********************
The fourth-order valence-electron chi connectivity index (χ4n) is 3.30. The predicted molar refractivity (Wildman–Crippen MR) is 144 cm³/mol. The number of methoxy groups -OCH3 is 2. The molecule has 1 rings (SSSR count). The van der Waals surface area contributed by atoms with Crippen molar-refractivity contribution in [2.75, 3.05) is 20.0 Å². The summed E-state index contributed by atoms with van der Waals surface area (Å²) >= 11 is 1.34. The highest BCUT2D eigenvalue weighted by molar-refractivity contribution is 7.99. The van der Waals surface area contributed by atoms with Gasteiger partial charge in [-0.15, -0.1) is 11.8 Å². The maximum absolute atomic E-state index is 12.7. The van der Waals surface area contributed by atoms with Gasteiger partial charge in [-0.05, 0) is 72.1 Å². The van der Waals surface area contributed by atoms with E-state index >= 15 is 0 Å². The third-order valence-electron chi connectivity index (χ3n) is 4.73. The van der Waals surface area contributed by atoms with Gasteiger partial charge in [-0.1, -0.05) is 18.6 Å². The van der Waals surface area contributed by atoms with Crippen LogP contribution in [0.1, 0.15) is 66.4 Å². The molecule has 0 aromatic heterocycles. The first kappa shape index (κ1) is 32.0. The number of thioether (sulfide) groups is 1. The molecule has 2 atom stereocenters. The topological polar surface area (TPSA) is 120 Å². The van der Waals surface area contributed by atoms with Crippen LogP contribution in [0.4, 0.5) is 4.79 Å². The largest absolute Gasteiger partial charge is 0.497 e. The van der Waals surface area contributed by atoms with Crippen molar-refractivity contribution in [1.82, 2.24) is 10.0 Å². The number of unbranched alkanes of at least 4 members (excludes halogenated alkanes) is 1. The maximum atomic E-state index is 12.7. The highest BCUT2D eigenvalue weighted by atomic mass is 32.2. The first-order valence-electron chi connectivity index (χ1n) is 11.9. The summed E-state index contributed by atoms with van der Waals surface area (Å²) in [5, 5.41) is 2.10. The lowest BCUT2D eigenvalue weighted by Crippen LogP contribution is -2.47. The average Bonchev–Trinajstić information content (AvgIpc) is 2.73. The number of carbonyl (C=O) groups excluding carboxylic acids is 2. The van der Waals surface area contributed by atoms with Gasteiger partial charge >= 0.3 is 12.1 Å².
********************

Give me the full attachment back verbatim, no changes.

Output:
The fourth-order valence-electron chi connectivity index (χ4n) is 3.30. The predicted molar refractivity (Wildman–Crippen MR) is 144 cm³/mol. The number of methoxy groups -OCH3 is 2. The molecule has 1 rings (SSSR count). The van der Waals surface area contributed by atoms with Crippen molar-refractivity contribution in [2.75, 3.05) is 20.0 Å². The summed E-state index contributed by atoms with van der Waals surface area (Å²) >= 11 is 1.34. The highest BCUT2D eigenvalue weighted by molar-refractivity contribution is 7.99. The van der Waals surface area contributed by atoms with Gasteiger partial charge in [-0.15, -0.1) is 11.8 Å². The maximum absolute atomic E-state index is 12.7. The van der Waals surface area contributed by atoms with Gasteiger partial charge in [-0.05, 0) is 72.1 Å². The van der Waals surface area contributed by atoms with E-state index >= 15 is 0 Å². The third-order valence-electron chi connectivity index (χ3n) is 4.73. The van der Waals surface area contributed by atoms with Gasteiger partial charge in [-0.1, -0.05) is 18.6 Å². The van der Waals surface area contributed by atoms with Crippen LogP contribution in [0.1, 0.15) is 66.4 Å². The molecule has 0 aromatic heterocycles. The first kappa shape index (κ1) is 32.0. The number of thioether (sulfide) groups is 1. The molecule has 2 atom stereocenters. The topological polar surface area (TPSA) is 120 Å². The van der Waals surface area contributed by atoms with Crippen LogP contribution in [0.4, 0.5) is 4.79 Å². The largest absolute Gasteiger partial charge is 0.497 e. The van der Waals surface area contributed by atoms with Crippen molar-refractivity contribution in [1.82, 2.24) is 10.0 Å². The number of unbranched alkanes of at least 4 members (excludes halogenated alkanes) is 1. The maximum atomic E-state index is 12.7. The highest BCUT2D eigenvalue weighted by atomic mass is 32.2. The first-order valence-electron chi connectivity index (χ1n) is 11.9. The summed E-state index contributed by atoms with van der Waals surface area (Å²) in [5, 5.41) is 2.10. The lowest BCUT2D eigenvalue weighted by Crippen LogP contribution is -2.47. The average Bonchev–Trinajstić information content (AvgIpc) is 2.73. The number of carbonyl (C=O) groups excluding carboxylic acids is 2. The van der Waals surface area contributed by atoms with Gasteiger partial charge >= 0.3 is 12.1 Å².